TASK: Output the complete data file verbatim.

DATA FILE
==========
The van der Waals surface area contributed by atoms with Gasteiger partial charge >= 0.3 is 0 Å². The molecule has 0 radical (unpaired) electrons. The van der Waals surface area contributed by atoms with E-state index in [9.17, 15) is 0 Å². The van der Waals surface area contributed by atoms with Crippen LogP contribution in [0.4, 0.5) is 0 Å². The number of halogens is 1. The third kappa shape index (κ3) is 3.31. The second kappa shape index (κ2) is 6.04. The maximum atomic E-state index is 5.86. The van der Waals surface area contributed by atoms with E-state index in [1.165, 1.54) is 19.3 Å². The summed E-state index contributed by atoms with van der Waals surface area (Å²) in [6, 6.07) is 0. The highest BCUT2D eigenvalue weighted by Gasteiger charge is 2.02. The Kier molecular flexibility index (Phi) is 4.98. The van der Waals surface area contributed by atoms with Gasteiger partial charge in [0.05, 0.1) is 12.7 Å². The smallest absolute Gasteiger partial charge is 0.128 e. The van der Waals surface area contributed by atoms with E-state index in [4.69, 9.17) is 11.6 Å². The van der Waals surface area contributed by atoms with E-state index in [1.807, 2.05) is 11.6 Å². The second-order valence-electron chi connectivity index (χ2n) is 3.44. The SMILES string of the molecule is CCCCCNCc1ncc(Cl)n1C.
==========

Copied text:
The van der Waals surface area contributed by atoms with Gasteiger partial charge >= 0.3 is 0 Å². The molecule has 0 radical (unpaired) electrons. The van der Waals surface area contributed by atoms with E-state index in [9.17, 15) is 0 Å². The van der Waals surface area contributed by atoms with Crippen LogP contribution in [0.4, 0.5) is 0 Å². The number of halogens is 1. The third kappa shape index (κ3) is 3.31. The second kappa shape index (κ2) is 6.04. The maximum atomic E-state index is 5.86. The van der Waals surface area contributed by atoms with E-state index in [1.165, 1.54) is 19.3 Å². The summed E-state index contributed by atoms with van der Waals surface area (Å²) in [6, 6.07) is 0. The highest BCUT2D eigenvalue weighted by Gasteiger charge is 2.02. The Kier molecular flexibility index (Phi) is 4.98. The van der Waals surface area contributed by atoms with Gasteiger partial charge in [0.05, 0.1) is 12.7 Å². The smallest absolute Gasteiger partial charge is 0.128 e. The van der Waals surface area contributed by atoms with E-state index in [4.69, 9.17) is 11.6 Å². The van der Waals surface area contributed by atoms with E-state index in [1.807, 2.05) is 11.6 Å². The second-order valence-electron chi connectivity index (χ2n) is 3.44. The SMILES string of the molecule is CCCCCNCc1ncc(Cl)n1C.